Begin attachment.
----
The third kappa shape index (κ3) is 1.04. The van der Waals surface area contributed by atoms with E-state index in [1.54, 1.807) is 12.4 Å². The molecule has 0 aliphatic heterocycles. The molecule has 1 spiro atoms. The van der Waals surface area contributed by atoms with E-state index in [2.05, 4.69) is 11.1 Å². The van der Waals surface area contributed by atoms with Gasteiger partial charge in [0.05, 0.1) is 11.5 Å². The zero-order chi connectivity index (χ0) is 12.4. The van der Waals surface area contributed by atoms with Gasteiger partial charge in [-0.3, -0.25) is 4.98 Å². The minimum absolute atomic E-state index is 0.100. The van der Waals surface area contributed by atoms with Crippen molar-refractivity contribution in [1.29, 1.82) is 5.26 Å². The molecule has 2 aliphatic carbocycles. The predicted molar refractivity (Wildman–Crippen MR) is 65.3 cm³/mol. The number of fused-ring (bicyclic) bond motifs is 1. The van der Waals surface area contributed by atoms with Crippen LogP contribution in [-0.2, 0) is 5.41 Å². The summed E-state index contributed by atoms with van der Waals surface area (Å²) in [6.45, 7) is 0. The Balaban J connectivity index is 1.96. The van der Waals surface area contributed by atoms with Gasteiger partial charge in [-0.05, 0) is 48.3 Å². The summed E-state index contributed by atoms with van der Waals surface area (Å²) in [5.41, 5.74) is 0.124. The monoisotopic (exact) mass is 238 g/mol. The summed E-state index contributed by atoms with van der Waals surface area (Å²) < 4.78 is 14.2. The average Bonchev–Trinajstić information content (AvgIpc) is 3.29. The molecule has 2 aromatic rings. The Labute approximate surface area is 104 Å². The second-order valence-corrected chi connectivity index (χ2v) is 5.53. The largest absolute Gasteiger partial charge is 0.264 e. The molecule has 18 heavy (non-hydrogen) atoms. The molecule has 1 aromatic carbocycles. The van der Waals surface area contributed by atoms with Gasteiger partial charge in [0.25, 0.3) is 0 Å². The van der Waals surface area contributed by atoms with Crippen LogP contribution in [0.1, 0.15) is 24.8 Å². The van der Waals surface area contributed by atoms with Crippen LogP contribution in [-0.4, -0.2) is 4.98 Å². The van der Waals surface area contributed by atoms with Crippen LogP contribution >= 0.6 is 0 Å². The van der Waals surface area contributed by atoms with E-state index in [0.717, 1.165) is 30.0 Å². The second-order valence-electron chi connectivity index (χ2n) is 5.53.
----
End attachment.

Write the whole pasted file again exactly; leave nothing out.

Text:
The third kappa shape index (κ3) is 1.04. The van der Waals surface area contributed by atoms with E-state index in [1.54, 1.807) is 12.4 Å². The molecule has 0 aliphatic heterocycles. The molecule has 1 spiro atoms. The van der Waals surface area contributed by atoms with E-state index in [2.05, 4.69) is 11.1 Å². The van der Waals surface area contributed by atoms with Gasteiger partial charge in [0.05, 0.1) is 11.5 Å². The zero-order chi connectivity index (χ0) is 12.4. The van der Waals surface area contributed by atoms with Gasteiger partial charge in [-0.3, -0.25) is 4.98 Å². The minimum absolute atomic E-state index is 0.100. The van der Waals surface area contributed by atoms with Crippen molar-refractivity contribution in [1.29, 1.82) is 5.26 Å². The molecule has 2 aliphatic carbocycles. The predicted molar refractivity (Wildman–Crippen MR) is 65.3 cm³/mol. The number of fused-ring (bicyclic) bond motifs is 1. The van der Waals surface area contributed by atoms with Crippen LogP contribution in [-0.2, 0) is 5.41 Å². The summed E-state index contributed by atoms with van der Waals surface area (Å²) in [6.45, 7) is 0. The Balaban J connectivity index is 1.96. The van der Waals surface area contributed by atoms with Gasteiger partial charge in [-0.05, 0) is 48.3 Å². The summed E-state index contributed by atoms with van der Waals surface area (Å²) in [5.41, 5.74) is 0.124. The monoisotopic (exact) mass is 238 g/mol. The summed E-state index contributed by atoms with van der Waals surface area (Å²) < 4.78 is 14.2. The average Bonchev–Trinajstić information content (AvgIpc) is 3.29. The molecule has 2 aromatic rings. The Labute approximate surface area is 104 Å². The second-order valence-corrected chi connectivity index (χ2v) is 5.53. The largest absolute Gasteiger partial charge is 0.264 e. The molecule has 18 heavy (non-hydrogen) atoms. The molecule has 1 aromatic carbocycles. The van der Waals surface area contributed by atoms with Gasteiger partial charge in [0.25, 0.3) is 0 Å². The van der Waals surface area contributed by atoms with Crippen LogP contribution in [0.1, 0.15) is 24.8 Å². The van der Waals surface area contributed by atoms with Crippen LogP contribution in [-0.4, -0.2) is 4.98 Å². The van der Waals surface area contributed by atoms with Crippen LogP contribution >= 0.6 is 0 Å². The van der Waals surface area contributed by atoms with E-state index in [0.717, 1.165) is 30.0 Å². The second-order valence-electron chi connectivity index (χ2n) is 5.53.